AltFee is a new legal tech startup with a focus on helping lawyers to scope out fixed fees – which in turn could boost realisation rates and profitability, the company says.
Artificial Lawyer spoke to founder Scott Leigh about the startup, which at present is aimed at small-to-medium-size law firms, but could be used by much larger ones.
First, how it works. Put simply what it does is help you to create a ‘recipe’ of work items that will go into a matter; to apply your firm’s pricing guidelines; and build in checklists to make sure you don’t miss key aspects of a job. The end result is a transparently formulated fixed fee, with all the data mapped out for all to see.
You can also add in people’s experiences and insights from across the firm in a collaborative way to help with the scoping.
‘It gives more confidence to people who have not scoped before,’ explained Vancouver-based Leigh.
(And perhaps this is a reflection of where things are still, i.e. that scoping in advance what you will do for a client is a venture into the unknown for many lawyers.)
The greatest value of the software comes from the cumulative effects of refining this data in the digital dashboard. As you use the software and keep scoping out similar matters your ability to get more accurate pricing for what you do for clients will improve. And this in turn could boost your profits.
I.e. If a client wants a so-called ‘Alternative Fee Arrangement’ (AFA), then the firm is in a pickle if it doesn’t know how to price things beyond the usual time-based ‘how long is a piece of string?‘ approach.
But, let’s face it, a large part of most AFAs is still basically repackaged estimations of billable hours needed. Mistakes there hurt realisation and profits. But, get it right and you get paid what was agreed, and lawyers’ time is not wasted, thereby supporting your targeted profit margins.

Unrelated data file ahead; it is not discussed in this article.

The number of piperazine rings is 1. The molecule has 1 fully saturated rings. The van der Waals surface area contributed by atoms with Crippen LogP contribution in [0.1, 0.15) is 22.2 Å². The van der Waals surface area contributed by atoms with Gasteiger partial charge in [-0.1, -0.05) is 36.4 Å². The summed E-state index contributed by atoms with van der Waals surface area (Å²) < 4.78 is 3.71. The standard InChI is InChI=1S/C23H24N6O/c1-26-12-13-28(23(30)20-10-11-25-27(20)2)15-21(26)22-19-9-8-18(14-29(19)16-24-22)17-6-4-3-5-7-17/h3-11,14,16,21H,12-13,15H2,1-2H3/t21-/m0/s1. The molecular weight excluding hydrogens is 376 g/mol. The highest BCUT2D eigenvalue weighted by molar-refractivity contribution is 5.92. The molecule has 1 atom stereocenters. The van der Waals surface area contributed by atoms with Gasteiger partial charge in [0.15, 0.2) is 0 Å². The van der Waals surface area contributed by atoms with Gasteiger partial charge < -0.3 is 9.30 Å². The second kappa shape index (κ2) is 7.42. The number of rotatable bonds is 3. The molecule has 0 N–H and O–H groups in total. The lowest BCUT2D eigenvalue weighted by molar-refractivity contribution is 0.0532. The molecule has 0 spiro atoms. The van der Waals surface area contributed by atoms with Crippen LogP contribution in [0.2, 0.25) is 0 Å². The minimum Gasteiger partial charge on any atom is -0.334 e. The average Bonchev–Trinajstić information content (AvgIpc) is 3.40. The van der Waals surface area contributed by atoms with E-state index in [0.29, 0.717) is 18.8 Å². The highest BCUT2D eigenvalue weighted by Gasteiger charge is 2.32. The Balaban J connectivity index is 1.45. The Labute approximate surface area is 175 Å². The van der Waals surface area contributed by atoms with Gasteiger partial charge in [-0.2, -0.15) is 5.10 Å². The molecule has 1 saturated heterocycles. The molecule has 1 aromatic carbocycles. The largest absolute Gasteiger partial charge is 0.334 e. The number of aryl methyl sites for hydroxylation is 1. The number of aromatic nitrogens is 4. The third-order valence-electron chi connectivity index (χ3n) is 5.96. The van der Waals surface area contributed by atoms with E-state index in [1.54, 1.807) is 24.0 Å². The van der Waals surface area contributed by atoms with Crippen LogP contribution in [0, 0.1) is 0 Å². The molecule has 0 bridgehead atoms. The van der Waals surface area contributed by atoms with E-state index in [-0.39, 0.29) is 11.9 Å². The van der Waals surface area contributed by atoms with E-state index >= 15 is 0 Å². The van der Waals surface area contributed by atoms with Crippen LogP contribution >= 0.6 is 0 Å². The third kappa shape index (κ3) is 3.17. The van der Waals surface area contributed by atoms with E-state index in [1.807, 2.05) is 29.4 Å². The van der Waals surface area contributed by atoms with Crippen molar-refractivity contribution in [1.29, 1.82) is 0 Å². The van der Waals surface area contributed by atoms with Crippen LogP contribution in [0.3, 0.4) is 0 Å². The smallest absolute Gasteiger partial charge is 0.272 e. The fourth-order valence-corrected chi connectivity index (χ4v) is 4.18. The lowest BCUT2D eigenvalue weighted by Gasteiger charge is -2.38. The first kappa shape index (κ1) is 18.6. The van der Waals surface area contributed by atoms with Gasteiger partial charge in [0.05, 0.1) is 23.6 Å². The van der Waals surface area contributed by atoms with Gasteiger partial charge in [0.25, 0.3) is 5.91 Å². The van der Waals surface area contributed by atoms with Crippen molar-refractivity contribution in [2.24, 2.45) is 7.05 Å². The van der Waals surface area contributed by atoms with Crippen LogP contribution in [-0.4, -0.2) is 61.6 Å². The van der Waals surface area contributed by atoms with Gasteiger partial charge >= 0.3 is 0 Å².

Now, this site would argue that while AltFee is dealing with ‘the world as it is today’, it’s more of an intermediate fix. So, not a revolution – but more of an evolutionary step.
Artificial Lawyer put that point to Leigh. His view is that for many lawyers, even thinking in terms of fixed fees is so problematic that AltFee’s supportive approach is necessary to help them start to make those changes, even if ultimately this remains based upon time-based legal economics.
Overall then, AltFee is moving things in the right direction, using a positive approach to drive change. Or, as Leigh concluded: ‘[Working like this] forces efficiency and then firms can make better profits.’
Maybe this is the way we will have to go to arrive at real change?
And here is a quick overview of what AltFee helps a law firm to do:
- break down all of their work into specific projects with factors that are common for those project types,
- use those project guidelines to help facilitate healthy scoping and pricing conversations with clients,
- customise their guidelines over time to ensure recent learnings are being incorporated into future scoping & pricing conversations,
- collaborate with colleagues to price with confidence, and
- maintain a record of all priced projects.